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The European-Ukrainian Nuclear Mistake

Since the end of the Cold War, Europe has botched several major security crises, from refugees to referenda. Europe’s worst mistake was the nuclear disarmament of Ukraine 23 years ago. It continues to have lasting, negative consequences for European security.

Image Courtesy of Creative Commons, © 2011

In 1991, with the dissolution of the Soviet Union, Ukraine found itself in possession of the third-largest nuclear stockpile in the world. Though Ukraine did not have the weapons’ operational capability, the windfall was a mixed blessing. By 1994, Ukraine had decided to destroy the nuclear stockpile and join the Treaty on the Non-Proliferation of Nuclear Weapons (NPT). This move was widely supported by Western powers.

The United States, United Kingdom, and Russian Federation signed the Budapest Memorandum in response to Ukraine’s decision. The Memorandum stated that the three nations would “respect the independence and sovereignty and existing borders of Ukraine” and would “refrain from the threat or use of force.” Additionally, France and China signed separate but similar documents in support of Ukraine.

It became apparent that Budapest Memorandum signers and other interested nations would not defend Ukraine’s physical sovereignty when Russian forces invaded Crimea in 2014. This led to many questions: Should Ukraine have surrendered its nuclear arsenal? Should Ukraine reacquire nuclear weapons in the face of a belligerent Russian bear? What role do the signers of the Budapest Memorandum have in the Crimean Crisis and broader war in the Donbas region? The best the United States could muster was a strongly-worded statement.

Although debate rages around nuclear weapons, they have proven to be an extremely successful deterrent. Nuclear weapons have prevented major wars across many tense, bilateral relationships; the U.S.-USSR, USSR-China, and India-Pakistan relationships are all examples. The reason is simple: if a nation invades another who can assuredly deploy nuclear weapons, there is a great risk of a catastrophic response.

Russia, like any major power, is interested in expanding its reach and influence. Russian expansion has two main roads into Eastern Europe. The first leads through the Baltic States and Poland. After the collapse of the Soviet Union, these countries feared upstart Russian aggression leading these states to quickly join NATO. The second route travels through Ukraine and the Balkans to reach Central Europe. Ukraine also attempted to join NATO but to no avail. With the Baltic States’ accessions to NATO and the ease of Western military deployment to Estonia, Latvia and Lithuania, Ukraine gained the interest of Russian expansionism. Additionally, the United States is much more likely to uphold NATO’s article five than the Budapest Memorandum in the face of additional Russian aggression. Many policymakers assume Russia is interested in regaining “lost” territory from the collapse of the Soviet Union—especially territory as rich in natural resources and fertile ground as Ukraine.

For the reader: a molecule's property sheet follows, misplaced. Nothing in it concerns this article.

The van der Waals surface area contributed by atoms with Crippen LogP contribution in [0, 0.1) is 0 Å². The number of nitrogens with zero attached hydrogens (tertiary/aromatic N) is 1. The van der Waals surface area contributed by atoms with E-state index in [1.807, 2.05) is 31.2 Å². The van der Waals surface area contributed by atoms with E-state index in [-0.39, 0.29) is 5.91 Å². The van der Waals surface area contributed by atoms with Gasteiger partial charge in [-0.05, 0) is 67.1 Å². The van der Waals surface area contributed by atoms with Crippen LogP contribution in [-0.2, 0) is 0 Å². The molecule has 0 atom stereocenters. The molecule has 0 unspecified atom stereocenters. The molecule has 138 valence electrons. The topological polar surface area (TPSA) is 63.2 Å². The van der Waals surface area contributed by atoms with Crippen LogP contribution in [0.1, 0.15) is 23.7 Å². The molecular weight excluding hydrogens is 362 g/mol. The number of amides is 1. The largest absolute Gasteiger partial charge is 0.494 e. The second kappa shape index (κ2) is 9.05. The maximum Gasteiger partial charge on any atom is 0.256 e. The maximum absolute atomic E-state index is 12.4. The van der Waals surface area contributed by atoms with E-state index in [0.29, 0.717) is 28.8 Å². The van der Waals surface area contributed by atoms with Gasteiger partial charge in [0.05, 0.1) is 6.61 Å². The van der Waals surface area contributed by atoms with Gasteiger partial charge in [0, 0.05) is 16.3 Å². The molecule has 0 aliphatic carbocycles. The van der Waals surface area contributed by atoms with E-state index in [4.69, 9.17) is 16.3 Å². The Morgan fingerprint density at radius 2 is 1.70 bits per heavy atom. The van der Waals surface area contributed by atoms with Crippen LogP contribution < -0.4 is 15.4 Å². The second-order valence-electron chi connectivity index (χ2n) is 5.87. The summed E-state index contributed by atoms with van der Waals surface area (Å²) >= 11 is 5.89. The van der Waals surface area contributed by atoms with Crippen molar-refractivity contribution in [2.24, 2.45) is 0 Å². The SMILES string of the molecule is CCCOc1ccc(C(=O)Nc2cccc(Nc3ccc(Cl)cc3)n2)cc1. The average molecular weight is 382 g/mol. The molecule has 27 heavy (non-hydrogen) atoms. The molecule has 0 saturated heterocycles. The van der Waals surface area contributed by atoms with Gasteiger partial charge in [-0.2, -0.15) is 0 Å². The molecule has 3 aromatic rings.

With this understanding of Russia’s geographic options into Europe, it becomes apparent that European security partially lies with Ukraine. Europe has avoided Russian aggression since 1991, but that successful streak is coming undone with the annexation of Crimea and the ongoing struggle in the Donbas region. European powers and the United States have shown they are not interested in deploying military forces to Ukraine. This will bring Russia closer to the Western powers’ doorstep in time, thereby creating Europe’s greatest current security concern.

There is historical evidence that nuclear weapons guarantee sovereignty. Though the United States, China, Russia, India, and Pakistan are all nuclear states, none have employed weapons of mass destruction nor have they lost territory when coming into conflict with each other. Had Ukraine maintained its nuclear arsenal, even at a fraction of the size, Kiev would possess strong deterrent capabilities.

Ukraine took a gamble in 1994. They assumed the Budapest Memorandum and joining the NPT would guarantee security. Unfortunately, security treaties and agreements are fickle. Should the United States and United Kingdom militaries deploy and take part in a small, regional conflict in eastern and southern Ukraine? There are few reasons to do so. Moreover, Europe does not possess the unified desire and capability to defend Ukrainian territorial integrity without the U.S. war machine. With the Russian annexation of Crimea and war in the Donbas now past its three-year anniversary, it is clear the West has no intentions of resolving the issue or assisting Kiev in the short run. This bodes ill for European and Ukrainian security in the coming years. Ukrainian nuclear weapons would change that.


David Stoffey

David is a foreign policy research analyst and M.A. candidate currently living in Washington, DC. He focuses on East Asian and European international relations with a particular interest in military history. David holds a B.A. in economics and political science from the University of Colorado at Colorado Springs.
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